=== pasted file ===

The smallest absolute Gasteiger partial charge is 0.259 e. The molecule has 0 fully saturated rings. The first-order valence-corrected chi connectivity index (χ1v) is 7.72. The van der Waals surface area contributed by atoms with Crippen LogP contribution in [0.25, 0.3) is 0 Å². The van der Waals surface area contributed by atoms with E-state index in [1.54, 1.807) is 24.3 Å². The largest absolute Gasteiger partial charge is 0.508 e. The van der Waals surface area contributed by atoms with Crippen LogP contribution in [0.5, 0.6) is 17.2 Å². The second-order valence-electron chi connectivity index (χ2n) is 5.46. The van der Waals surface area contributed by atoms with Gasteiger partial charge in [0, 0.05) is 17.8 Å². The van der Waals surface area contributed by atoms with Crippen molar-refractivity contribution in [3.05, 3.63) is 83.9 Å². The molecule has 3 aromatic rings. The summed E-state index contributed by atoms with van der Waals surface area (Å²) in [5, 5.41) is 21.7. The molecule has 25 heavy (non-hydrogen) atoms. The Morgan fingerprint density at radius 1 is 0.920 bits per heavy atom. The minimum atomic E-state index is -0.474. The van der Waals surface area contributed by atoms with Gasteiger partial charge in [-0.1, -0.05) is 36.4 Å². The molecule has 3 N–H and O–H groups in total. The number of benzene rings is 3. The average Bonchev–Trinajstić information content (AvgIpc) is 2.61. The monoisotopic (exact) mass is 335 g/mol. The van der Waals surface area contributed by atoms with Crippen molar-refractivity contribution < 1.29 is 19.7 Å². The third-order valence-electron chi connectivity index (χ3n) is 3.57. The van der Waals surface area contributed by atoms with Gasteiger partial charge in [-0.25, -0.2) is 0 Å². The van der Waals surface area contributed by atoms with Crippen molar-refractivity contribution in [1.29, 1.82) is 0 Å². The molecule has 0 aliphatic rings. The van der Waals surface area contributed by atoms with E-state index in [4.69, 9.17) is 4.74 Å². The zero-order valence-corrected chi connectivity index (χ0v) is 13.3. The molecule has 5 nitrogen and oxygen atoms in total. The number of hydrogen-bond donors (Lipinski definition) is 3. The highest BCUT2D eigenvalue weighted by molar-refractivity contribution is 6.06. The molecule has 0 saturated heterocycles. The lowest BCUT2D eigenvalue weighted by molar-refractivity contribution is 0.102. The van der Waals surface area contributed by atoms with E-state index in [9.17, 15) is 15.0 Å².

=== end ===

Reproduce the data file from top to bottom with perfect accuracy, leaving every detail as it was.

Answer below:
The smallest absolute Gasteiger partial charge is 0.259 e. The molecule has 0 fully saturated rings. The first-order valence-corrected chi connectivity index (χ1v) is 7.72. The van der Waals surface area contributed by atoms with Crippen LogP contribution in [0.25, 0.3) is 0 Å². The van der Waals surface area contributed by atoms with E-state index in [1.54, 1.807) is 24.3 Å². The largest absolute Gasteiger partial charge is 0.508 e. The van der Waals surface area contributed by atoms with Crippen LogP contribution in [0.5, 0.6) is 17.2 Å². The second-order valence-electron chi connectivity index (χ2n) is 5.46. The van der Waals surface area contributed by atoms with Gasteiger partial charge in [0, 0.05) is 17.8 Å². The van der Waals surface area contributed by atoms with Crippen molar-refractivity contribution in [3.05, 3.63) is 83.9 Å². The molecule has 3 aromatic rings. The summed E-state index contributed by atoms with van der Waals surface area (Å²) in [5, 5.41) is 21.7. The molecule has 25 heavy (non-hydrogen) atoms. The Morgan fingerprint density at radius 1 is 0.920 bits per heavy atom. The minimum atomic E-state index is -0.474. The van der Waals surface area contributed by atoms with Gasteiger partial charge in [-0.1, -0.05) is 36.4 Å². The molecule has 3 N–H and O–H groups in total. The number of benzene rings is 3. The average Bonchev–Trinajstić information content (AvgIpc) is 2.61. The monoisotopic (exact) mass is 335 g/mol. The van der Waals surface area contributed by atoms with Crippen molar-refractivity contribution < 1.29 is 19.7 Å². The third-order valence-electron chi connectivity index (χ3n) is 3.57. The van der Waals surface area contributed by atoms with Gasteiger partial charge in [-0.25, -0.2) is 0 Å². The van der Waals surface area contributed by atoms with Crippen molar-refractivity contribution in [1.29, 1.82) is 0 Å². The molecule has 0 aliphatic rings. The van der Waals surface area contributed by atoms with E-state index in [4.69, 9.17) is 4.74 Å². The zero-order valence-corrected chi connectivity index (χ0v) is 13.3. The molecule has 5 nitrogen and oxygen atoms in total. The number of hydrogen-bond donors (Lipinski definition) is 3. The highest BCUT2D eigenvalue weighted by molar-refractivity contribution is 6.06. The molecule has 0 saturated heterocycles. The lowest BCUT2D eigenvalue weighted by molar-refractivity contribution is 0.102. The van der Waals surface area contributed by atoms with E-state index in [9.17, 15) is 15.0 Å².